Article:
After watching a Toronto Fringe show that touched on anxiety disorders, it was fitting that I found myself walking around the Centre for Addiction and Mental Health (CAMH) with a man who believed that raccoons were trying to scare him from entering the building. The show was over and a friend and I decided to get a drink. We finished and walked along the north side of CAMH when a man, whom I'd later come to know as Nathan and probably about my age, approached us. Nathan looked genuinely scared and started telling us about how some raccoons jumped out of nowhere and wanted to attack him. He walked along with my friend and I to the next block and we parted ways.
Nathan kept following me, caught up and told me about the raccoons again. "Listen, man," Nathan said. "I'm just trying to get inside CAMH. Do you think you could help me?" I tried to explain to him that I didn't know how to get inside at this time of night. "Look," he said. "I just got out of jail this morning, I'm a little high and I tried to get inside, but the raccoons came out of nowhere."
Now, it was probably not the wisest idea, but I finally relented and we crossed the street and through the side entrance of CAMH. We passed the stone walls that were built by patients in the 1890s. The grounds were dark and lonely. No one was around. A side entrance was lit and we headed over. From the outside, I agreed to walk into an area with no people around, with many dark and quiet places, accompanying a man who just told me he got out of jail and was very high. Not a great plan. I believe I have a fairly good instinct about people and honestly didn't feel any hostility from Nathan. He really just seemed to need some help, and in his mind, that help was inside this building and to get in, he needed me.
Despite some alarming red flags, it made me disappointed in myself that I initially jumped to certain conclusions. At least I had the state of mind to correct these initial thoughts and pulled myself on to the side of trusting this person, even though he was a complete stranger. Maybe it's just me, but I think that we're conditioned to be cynical about others. These little small things, such as putting my trust in others, is a small step to just feeling like a human being, to feel alive in the world and feel as though I'm participating and engaging with it.
Of course, none of these thoughts appeared while we walked through the CAMH grounds. Even though I was fighting this cynical perspective and inability to trust, I was also hyper aware and extremely present, looking for any shift in the air. We made it to the side door, but it was locked. Again, a part of me thought, Well, here is where it happens, where this guy turns. He didn't, if anything, he seemed to grow more desperate and more in need of help. I could've just walked away at this point, but I suggested that we try the front door. "That was where the raccoons were," he said. "I'm here to help you," I replied. "You're not afraid of the raccoons?" He asked. "No, I'll scare them off if they come around."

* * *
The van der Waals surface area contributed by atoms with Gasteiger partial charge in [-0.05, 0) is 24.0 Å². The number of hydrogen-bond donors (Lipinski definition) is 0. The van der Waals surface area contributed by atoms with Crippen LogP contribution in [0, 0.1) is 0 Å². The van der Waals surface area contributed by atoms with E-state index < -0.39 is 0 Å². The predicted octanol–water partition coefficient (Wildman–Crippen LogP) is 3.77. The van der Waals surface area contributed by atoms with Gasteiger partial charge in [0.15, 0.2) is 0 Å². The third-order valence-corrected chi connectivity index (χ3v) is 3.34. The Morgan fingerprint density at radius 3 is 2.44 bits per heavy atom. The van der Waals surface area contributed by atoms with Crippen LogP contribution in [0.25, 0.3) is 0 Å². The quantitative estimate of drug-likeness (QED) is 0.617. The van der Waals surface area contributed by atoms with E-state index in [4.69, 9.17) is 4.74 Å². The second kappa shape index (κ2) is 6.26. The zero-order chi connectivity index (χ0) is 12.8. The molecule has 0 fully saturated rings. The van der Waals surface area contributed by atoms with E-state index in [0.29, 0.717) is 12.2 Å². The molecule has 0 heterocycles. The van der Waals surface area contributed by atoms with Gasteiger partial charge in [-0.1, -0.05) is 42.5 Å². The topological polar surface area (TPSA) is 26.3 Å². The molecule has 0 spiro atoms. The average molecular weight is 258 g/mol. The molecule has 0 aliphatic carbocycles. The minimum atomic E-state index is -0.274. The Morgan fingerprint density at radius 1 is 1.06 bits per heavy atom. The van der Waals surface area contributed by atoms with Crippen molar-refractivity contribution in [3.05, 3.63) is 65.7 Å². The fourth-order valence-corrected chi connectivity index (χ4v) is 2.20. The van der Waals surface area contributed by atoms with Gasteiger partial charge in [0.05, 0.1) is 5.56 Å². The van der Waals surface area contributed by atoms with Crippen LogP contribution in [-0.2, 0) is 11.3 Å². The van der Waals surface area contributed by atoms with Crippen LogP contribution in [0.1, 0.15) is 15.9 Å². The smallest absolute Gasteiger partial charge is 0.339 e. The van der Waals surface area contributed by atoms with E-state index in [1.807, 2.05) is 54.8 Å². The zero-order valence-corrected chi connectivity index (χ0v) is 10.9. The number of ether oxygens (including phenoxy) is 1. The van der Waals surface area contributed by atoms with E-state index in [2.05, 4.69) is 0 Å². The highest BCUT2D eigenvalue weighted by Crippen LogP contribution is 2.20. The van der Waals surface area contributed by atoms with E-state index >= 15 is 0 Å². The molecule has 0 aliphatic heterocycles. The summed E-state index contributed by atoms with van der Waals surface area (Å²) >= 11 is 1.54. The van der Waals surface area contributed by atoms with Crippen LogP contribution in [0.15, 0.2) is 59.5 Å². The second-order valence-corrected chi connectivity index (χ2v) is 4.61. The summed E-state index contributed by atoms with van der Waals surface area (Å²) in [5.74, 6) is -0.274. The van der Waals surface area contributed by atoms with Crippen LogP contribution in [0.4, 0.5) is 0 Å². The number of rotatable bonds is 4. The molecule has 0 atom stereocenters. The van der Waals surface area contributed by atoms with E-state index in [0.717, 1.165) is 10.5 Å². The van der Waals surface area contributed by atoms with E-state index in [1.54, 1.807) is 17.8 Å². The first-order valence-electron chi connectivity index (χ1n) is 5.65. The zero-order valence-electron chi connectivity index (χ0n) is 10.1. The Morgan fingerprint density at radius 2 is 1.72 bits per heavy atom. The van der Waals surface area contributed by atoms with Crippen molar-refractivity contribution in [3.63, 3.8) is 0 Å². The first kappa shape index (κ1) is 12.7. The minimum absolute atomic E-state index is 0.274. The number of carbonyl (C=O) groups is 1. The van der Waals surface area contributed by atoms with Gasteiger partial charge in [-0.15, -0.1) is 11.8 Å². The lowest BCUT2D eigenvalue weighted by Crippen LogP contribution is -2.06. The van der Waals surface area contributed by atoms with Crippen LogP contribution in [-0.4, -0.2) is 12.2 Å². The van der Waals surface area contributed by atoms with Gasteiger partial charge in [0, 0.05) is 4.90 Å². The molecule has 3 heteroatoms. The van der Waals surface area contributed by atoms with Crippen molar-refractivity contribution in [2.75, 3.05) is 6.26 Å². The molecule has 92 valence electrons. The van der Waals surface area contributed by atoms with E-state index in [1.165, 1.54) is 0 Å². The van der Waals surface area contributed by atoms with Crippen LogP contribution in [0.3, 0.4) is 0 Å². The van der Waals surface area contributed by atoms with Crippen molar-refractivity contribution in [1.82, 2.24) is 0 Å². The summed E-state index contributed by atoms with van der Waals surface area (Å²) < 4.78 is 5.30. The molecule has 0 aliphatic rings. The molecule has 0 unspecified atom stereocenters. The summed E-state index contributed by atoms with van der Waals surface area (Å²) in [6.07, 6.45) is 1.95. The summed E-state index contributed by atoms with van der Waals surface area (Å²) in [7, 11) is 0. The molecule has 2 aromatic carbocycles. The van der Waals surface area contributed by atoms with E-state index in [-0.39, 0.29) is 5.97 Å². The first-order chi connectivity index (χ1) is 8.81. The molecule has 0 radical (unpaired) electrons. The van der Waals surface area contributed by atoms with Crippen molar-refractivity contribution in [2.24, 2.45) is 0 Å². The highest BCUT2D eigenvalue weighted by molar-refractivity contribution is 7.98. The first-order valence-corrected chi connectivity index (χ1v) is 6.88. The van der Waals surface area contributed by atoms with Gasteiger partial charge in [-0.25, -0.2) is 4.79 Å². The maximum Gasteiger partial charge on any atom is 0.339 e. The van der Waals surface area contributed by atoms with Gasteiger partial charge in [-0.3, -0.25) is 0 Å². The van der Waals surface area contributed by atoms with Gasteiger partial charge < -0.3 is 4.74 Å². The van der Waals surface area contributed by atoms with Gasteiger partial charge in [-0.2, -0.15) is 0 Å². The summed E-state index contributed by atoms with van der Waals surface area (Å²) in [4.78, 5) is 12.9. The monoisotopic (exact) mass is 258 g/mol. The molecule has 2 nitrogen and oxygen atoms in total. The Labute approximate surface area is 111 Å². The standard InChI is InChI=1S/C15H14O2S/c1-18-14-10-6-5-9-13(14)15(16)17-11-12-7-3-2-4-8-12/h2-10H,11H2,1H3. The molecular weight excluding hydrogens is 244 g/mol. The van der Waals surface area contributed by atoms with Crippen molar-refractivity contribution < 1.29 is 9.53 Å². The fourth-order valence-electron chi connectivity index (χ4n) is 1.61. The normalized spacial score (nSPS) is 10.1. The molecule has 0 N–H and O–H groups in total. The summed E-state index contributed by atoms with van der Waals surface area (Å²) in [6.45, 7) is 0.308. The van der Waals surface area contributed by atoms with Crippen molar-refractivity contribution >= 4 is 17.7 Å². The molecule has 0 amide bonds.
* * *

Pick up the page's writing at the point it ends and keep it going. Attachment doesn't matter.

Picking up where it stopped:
We walked around the side of CAMH and towards the front door. About twenty feet away, Nathan stopped and looked terrified. This was where he first encountered the raccoons. I approached the door, but it was also locked. There was an intercom and I pushed the button for help. It squawked and a barely incomprehensible voice asked what I wanted. I said that I think there is a person out here that needs help, could someone let us in. There was a long pause, I looked back at Nathan who was fidgeting from one foot to the other, his eyes darting around the perimeter of the entrance. Finally, a loud buzzer sounded and I heard the door unlock. I motioned for Nathan as I opened the door and held it for him. He ran towards the door, stepped inside. Once inside the foyer, he turned to me and said, "You're a good man. You should be happy you helped me."
I waited at the front door, watching Nathan as he walked down the hallway where someone met him. I didn't feel like a good man because I walked home to my place a block away, knowing that I had so much to be thankful for in my life. Felt bad because I've sometimes thought how quickly this could all go away and that this is something I should think about more understand more. What I do believe is that there is little difference between myself and someone who has ended up suffering from a mental illness or has had no choice but to commit a crime or be taken over by addictions. Felt bad because I should appreciate what I have more, should realize it could all disappear and disappear quickly. I should recognize that what I have now, at this moment, is all I'll ever need. I sat out on my balcony for a long time, thinking and hoping that Nathan got the help he needed.